The most impressive pictures of Jupiter

Since then, as in 2011, the spacecraft Juno went to study Jupiter, the researchers received many detailed images of the planet. We suggest enjoying the beauty of the processes taking place in its atmosphere.

1. This is a completely new frame: the image was obtained by the apparatus Juno in 2018, and then carefully processed on Earth, by scientists Gerald Eichstad and Sain Doran. The photograph was taken at the time of the 13th span around the planet at a distance of 15,500 kilometers from the upper boundary of the clouds.

2. And this image was transferred to Juno on Earth a little earlier – in December 2017, during the 10th flight around the planet. It took specialists about a month to study and process the photographs.

3. Apparatus Juno approaches Jupiter and transmits new images approximately every 53 days, and moves at a speed of up to 209,000 kilometers per hour.

4. On July 10, 2017 Juno apparatus captured this image at the 7th flight at a distance of 13,917 kilometers. A photograph of the Great Red Spot was processed by Bjorn Jonsson: this is the largest atmospheric vortex in the Solar System, which has always attracted the special attention of researchers. The speed of the wind inside the spot is more than 500 kilometers per hour.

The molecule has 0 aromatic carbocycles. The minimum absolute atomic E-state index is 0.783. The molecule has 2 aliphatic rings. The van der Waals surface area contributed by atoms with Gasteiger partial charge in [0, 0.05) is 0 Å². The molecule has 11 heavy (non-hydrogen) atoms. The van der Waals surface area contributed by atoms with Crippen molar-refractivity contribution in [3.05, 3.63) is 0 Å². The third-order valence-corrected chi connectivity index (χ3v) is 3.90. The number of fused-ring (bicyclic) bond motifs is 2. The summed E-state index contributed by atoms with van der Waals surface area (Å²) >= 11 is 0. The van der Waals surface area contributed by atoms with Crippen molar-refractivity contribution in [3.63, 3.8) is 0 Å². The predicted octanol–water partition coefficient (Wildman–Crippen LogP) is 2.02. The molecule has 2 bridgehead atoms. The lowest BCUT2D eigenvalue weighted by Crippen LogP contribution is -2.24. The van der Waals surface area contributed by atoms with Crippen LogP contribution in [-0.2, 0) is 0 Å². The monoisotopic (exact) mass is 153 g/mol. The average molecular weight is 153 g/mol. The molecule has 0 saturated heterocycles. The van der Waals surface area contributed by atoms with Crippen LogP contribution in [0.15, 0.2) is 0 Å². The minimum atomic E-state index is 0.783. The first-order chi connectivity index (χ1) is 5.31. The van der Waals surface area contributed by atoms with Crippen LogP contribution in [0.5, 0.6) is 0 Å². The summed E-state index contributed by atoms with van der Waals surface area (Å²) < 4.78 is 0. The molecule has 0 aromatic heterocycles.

5. An image of a small red spot was obtained in February 2017 with the passage of Juno at a distance of 14,500 kilometers.

6. Another achievement of the apparatus Juno, the picture was received in July 2017. Of course, it is worth paying tribute to specialists involved in processing visual data. But, nevertheless, one can not deny: the processes taking place in the atmosphere of Jupiter are truly amazing with their beauty.

7. And this amazing photo of Juno was received in May 2017. Specialists had to work hard to process raw data and turn them into a work of art. The image clearly shows the famous pearl thread, formed by several storms in the atmosphere of Jupiter.

8. Finally, we recall that not only the Juno apparatus managed to surprise the Earth people with images of the gas giant. In 2000, the interplanetary station Cassini, launched into space for the study of Saturn, flew past Jupiter, transferring to Earth the shots of the planet. This photo is one of those.

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